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How to Build a Better Product Line with Flexible Automation Modules

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Flexible Automation Modules (FAMs) will provide distributed control and distributed logic, but will they replace PLCs?

One way to speed the development of smart machines and distributed control systems on factory floors is with software-driven Flexible Automation Modules (FAMs). These open, modular, and connected building blocks help robot, machine, and device and control system manufacturers increase automation, reduce hardware dependencies, and meet emerging digital manufacturing requirements.

Building a better product with FAMs requires an understanding of what they are and how they can be used. To answer these questions and others, Design News talked with Dean Donnelly – Global Business Development Manager – Machine Builders/Robotics at Molex. What follows is an edited version of the conversation.

Design News: What is a FAM, and how does it work?

Dean Donnelly: Flexible Automation Modules (FAMs) are software-defined devices that enable core functionality to be assigned, changed, or updated by an industrial automation platform. Molex’s FAMs, which are the core building blocks of the company’s Industrial Automation Solutions (IAS4.0), are capable of running standard or custom applications for functional safety, distributed control, multi-directional communications, provisioning, and device management, as well as remote configuration and programming services. This enables intelligence and functionality to be embedded directly into the singular controller device, making it safe, smart, and capable of sending data to specific business applications and the cloud for automated control and seamless connectivity of manufacturing machines.

FAMs enable critical manufacturing data to be collected and shared—from sensors or complex devices, as well as between devices, machine-to-machine (M2M), or to edge devices and the cloud. Feeding this data to artificial intelligence (AI) and analytics solutions will help expedite the delivery of actionable operational insights. Additionally, real-time data capture can help pinpoint potential issues to elevate predictive maintenance and decrease downtime, while integration with critical business systems and services increases efficiency while reducing complexity, cost, and time to market.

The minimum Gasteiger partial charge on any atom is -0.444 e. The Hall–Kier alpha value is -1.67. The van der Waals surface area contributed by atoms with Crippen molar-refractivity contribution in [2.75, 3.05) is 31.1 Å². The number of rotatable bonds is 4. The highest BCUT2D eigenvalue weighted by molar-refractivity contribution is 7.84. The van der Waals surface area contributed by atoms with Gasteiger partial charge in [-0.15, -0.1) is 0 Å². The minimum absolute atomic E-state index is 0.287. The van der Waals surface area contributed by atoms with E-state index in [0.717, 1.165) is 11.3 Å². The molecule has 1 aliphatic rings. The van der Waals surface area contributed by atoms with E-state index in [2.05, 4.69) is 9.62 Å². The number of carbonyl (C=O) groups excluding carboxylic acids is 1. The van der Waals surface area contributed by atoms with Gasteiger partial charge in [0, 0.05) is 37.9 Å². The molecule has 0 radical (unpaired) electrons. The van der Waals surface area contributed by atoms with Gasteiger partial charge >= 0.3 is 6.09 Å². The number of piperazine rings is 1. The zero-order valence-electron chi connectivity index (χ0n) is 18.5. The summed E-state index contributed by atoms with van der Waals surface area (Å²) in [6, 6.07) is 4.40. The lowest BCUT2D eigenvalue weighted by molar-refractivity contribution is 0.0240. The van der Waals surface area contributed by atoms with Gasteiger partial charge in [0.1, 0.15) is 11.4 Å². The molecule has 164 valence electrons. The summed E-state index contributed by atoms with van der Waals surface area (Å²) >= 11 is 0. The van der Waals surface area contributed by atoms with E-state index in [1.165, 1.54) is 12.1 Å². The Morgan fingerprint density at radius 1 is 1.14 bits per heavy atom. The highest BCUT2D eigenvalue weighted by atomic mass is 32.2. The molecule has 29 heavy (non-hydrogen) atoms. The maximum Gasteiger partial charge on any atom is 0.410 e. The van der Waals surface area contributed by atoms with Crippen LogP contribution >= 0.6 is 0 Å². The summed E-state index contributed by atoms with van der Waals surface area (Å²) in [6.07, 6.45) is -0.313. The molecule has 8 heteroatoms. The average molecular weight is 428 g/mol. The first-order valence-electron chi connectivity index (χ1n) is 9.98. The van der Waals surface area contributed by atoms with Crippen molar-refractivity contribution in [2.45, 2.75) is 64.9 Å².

Design News: Do FAMs replace programmable logic controllers? How do they do that? And does that reduce the number of connectors needed?

Dean Donnelly: FAM modules do not fully replace programmable logic controllers (PLC) at this point, but they do allow for safe and non-safe communications to be distributed effectively throughout the system architecture to optimize operations. The modules offload control from supervisory systems and allow for area-specific logic control scenarios. In the long-term, distributed control and distributed logic, in conjunction with Industry 4.0, can drive significant operational efficiencies and eventually reduce the number of hardware-based control devices that are deployed in the system architecture.

Design News: How will FAMs impact machine builders and plant operators?